// with additional kinds of Iterables.
package holding;
import java.util.*;

@SuppressWarnings("serial")
class ReversibleArrayList<T> extends ArrayList<T> {
  public ReversibleArrayList(Collection<T> c) { super(c); }
  public Iterable<T> reversed() {
    return new Iterable<T>() {
      public Iterator<T> iterator() {
        return new Iterator<T>() {
          int current = size() - 1; //why this.size() or super.size() wrong?
          public boolean hasNext() { return current > -1; }
          public T next() { return get(current--); }
          public void remove() { // Not implemented
            throw new UnsupportedOperationException();
          }
        };
      }
    };
  }
}   

public class AdapterMethodIdiom {
  public static void main(String[] args) {
    ReversibleArrayList<String> ral =
      new ReversibleArrayList<String>(
        Arrays.asList("To be or not to be".split(" ")));
    // Grabs the ordinary iterator via iterator():
    for(String s : ral)
      System.out.print(s + " ");
    System.out.println();
    // Hand it the Iterable of your choice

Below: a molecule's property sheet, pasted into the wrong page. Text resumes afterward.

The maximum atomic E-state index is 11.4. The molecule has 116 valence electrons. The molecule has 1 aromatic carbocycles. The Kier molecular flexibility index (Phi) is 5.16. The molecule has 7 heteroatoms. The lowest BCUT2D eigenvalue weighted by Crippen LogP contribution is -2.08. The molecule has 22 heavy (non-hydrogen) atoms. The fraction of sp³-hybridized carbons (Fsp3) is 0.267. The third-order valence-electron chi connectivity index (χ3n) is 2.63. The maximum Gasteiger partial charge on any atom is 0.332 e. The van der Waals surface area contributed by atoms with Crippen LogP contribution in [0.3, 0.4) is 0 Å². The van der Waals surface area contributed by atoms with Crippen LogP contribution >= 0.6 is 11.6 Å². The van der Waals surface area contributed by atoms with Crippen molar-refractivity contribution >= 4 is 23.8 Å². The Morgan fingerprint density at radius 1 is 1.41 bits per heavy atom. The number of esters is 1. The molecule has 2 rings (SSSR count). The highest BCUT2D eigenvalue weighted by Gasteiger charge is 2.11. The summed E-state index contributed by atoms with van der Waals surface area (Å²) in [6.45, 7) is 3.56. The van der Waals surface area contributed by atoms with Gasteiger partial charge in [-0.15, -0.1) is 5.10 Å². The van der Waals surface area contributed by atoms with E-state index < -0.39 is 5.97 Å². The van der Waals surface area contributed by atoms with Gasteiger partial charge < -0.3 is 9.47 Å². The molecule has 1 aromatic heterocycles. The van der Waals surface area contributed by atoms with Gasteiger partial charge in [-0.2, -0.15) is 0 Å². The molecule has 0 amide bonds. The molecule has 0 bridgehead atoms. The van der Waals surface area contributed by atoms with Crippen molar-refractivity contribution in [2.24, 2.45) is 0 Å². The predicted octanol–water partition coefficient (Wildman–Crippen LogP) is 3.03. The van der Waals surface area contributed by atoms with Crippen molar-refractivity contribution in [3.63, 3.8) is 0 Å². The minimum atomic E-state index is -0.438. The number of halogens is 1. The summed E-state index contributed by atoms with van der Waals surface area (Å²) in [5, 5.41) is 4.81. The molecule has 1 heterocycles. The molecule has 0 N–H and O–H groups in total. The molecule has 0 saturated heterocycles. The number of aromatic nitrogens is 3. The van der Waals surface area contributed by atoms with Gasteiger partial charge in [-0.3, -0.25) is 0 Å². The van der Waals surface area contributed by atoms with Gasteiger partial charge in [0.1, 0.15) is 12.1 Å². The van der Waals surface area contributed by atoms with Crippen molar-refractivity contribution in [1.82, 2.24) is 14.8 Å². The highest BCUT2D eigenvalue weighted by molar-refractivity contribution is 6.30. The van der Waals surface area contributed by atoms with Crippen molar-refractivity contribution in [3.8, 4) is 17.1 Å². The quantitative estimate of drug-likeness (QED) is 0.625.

for(String s : ral.reversed())
      System.out.print(s + " ");
  }
} /* Output:
To be or not to be
be to not or be To
*///:~
1
  • why is the int current = size() - 1 right? why not the int current = this.size() - 1 or int current = super.size() - 1
    – qiwen li
    Mar 14, 2017 at 11:18
1

You can use the Collections class to reverse the list then loop.

0

Definitely a late answer to this question. One possibility is to use the ListIterator in a for loop. It's not as clean as colon-syntax, but it works.

List<String> exampleList = new ArrayList<>();
exampleList.add("One");
exampleList.add("Two");
exampleList.add("Three");

//Forward iteration
for (String currentString : exampleList) {
    System.out.println(currentString); 
}

//Reverse iteration
for (ListIterator<String> itr = exampleList.listIterator(exampleList.size()); itr.hasPrevious(); /*no-op*/ ) {
    String currentString = itr.previous();
    System.out.println(currentString); 
}

Credit for the ListIterator syntax goes to "Ways to iterate over a list in Java"

0

E.g.

Integer[][] a = {
                { 1, 2, 3 }, 
                { 4, 5, 6 }, 
                { 9, 8, 9 }, 
                };

List<List<Integer>> arr = Arrays.stream(a)
                .map(Arrays::asList)
                .collect(Collectors.toList());

Reverse it now.

Collections.reverse(arr);
System.out.println("Reverse Array" + arr);
for (List<Integer> obj : arr) {
    // TODO
}